Conclusion: Eugenol inhibited quorum sensing-regulated functions of two studied S. marcescens strains.

  • XML | PDF | downloads: 198 | views: 216 | pages: 460-465

    Background and Objectives: Catharanthus roseus is generally used to treat many diseases in folklore remedies. The present study is aimed at determining phytochemical constituents, cytotoxicity and antiviral activities for crude extract of the plant.
    Materials and Methods: The whole plant of C. roseus was extracted using methanol extraction method. Phytochemical qualitative screening was carried out for C. roseus extract according to standard procedures used to test for the presence of alkaloid, saponin, terpenoid and steroid. Cytotoxicity was assessed using 3-(4,5-dimethylthiazol-2,5-diphenyltetrazolium bromide (MTT) assay. Plaque reduction assays were carried out to evaluate the antiviral activity of C. roseus extract against herpes simplex virus type 1 (HSV-1). These include post-treatment, pre-treatment and virucidal assays.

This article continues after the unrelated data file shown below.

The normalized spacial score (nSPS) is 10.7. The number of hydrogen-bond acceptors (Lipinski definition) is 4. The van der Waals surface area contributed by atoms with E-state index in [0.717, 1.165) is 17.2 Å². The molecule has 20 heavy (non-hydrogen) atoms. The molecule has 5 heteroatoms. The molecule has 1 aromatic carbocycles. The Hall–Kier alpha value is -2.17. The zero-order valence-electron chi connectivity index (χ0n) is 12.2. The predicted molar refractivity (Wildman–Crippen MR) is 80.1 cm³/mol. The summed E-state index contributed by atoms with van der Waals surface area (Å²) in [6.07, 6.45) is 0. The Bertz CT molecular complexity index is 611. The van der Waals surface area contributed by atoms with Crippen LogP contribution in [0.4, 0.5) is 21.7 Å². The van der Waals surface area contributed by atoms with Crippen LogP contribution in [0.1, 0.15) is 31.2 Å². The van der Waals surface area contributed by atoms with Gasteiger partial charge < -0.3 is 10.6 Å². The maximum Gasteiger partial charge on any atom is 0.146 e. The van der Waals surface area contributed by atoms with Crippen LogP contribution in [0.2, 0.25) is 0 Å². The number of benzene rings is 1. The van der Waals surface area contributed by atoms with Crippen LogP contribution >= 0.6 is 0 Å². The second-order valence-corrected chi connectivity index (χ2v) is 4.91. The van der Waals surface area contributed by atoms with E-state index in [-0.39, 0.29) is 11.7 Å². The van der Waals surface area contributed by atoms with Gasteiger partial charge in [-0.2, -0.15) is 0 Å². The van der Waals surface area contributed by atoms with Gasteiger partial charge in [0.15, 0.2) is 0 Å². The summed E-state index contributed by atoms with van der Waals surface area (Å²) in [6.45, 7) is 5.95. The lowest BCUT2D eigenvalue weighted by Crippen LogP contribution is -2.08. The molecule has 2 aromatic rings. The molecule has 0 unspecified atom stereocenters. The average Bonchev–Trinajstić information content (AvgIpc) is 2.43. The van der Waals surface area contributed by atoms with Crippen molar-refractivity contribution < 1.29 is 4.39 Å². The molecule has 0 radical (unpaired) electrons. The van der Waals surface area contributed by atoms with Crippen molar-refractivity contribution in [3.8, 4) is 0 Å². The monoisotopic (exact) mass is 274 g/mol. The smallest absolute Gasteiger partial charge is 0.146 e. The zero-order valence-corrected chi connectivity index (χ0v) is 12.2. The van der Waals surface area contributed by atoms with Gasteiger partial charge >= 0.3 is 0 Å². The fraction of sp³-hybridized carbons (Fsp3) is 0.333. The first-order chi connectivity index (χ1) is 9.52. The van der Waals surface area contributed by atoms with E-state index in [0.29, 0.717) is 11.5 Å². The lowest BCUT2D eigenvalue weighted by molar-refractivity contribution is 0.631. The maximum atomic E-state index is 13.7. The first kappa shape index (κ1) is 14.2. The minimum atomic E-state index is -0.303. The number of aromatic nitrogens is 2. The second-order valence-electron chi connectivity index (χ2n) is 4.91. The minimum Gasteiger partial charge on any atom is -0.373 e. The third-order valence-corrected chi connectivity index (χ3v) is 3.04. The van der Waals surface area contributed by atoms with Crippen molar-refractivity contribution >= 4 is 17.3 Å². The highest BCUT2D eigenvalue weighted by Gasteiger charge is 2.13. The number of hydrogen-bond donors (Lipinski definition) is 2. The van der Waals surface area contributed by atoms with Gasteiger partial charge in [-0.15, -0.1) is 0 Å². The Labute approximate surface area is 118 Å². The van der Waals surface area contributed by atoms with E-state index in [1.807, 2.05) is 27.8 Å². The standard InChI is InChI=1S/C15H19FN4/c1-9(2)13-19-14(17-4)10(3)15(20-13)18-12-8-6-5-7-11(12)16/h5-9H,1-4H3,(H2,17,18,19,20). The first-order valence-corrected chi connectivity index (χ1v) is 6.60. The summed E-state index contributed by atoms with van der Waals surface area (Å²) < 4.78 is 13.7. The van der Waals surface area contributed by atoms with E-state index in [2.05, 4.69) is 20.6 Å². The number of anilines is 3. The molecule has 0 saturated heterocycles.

Results: C. roseus extract contain secondary metabolites such as alkaloid, saponin and terpenoid but does not contain steroid. Cytotoxicity screening against Vero cells using MTT assay showed that the CC50 values for crude extract of C. roseus was 0.5 mg/mL. The extract prepared from C. roseus possesses phytochemical compound that was non-cytotoxic to the cell with potential antiviral activity. Plaque reduction assays against herpes simplex virus type 1 (HSV-1) showed that the selective indices (SI = CC50 / EC50) of C. roseus extract in post-treatment, pre-treatment and virucidal assays were 36, 20 and 4.7 respectively. The results revealed that the extract prepared from C. roseus possesses phytochemical compound that was non-cytotoxic to the cell with potential antiviral activity.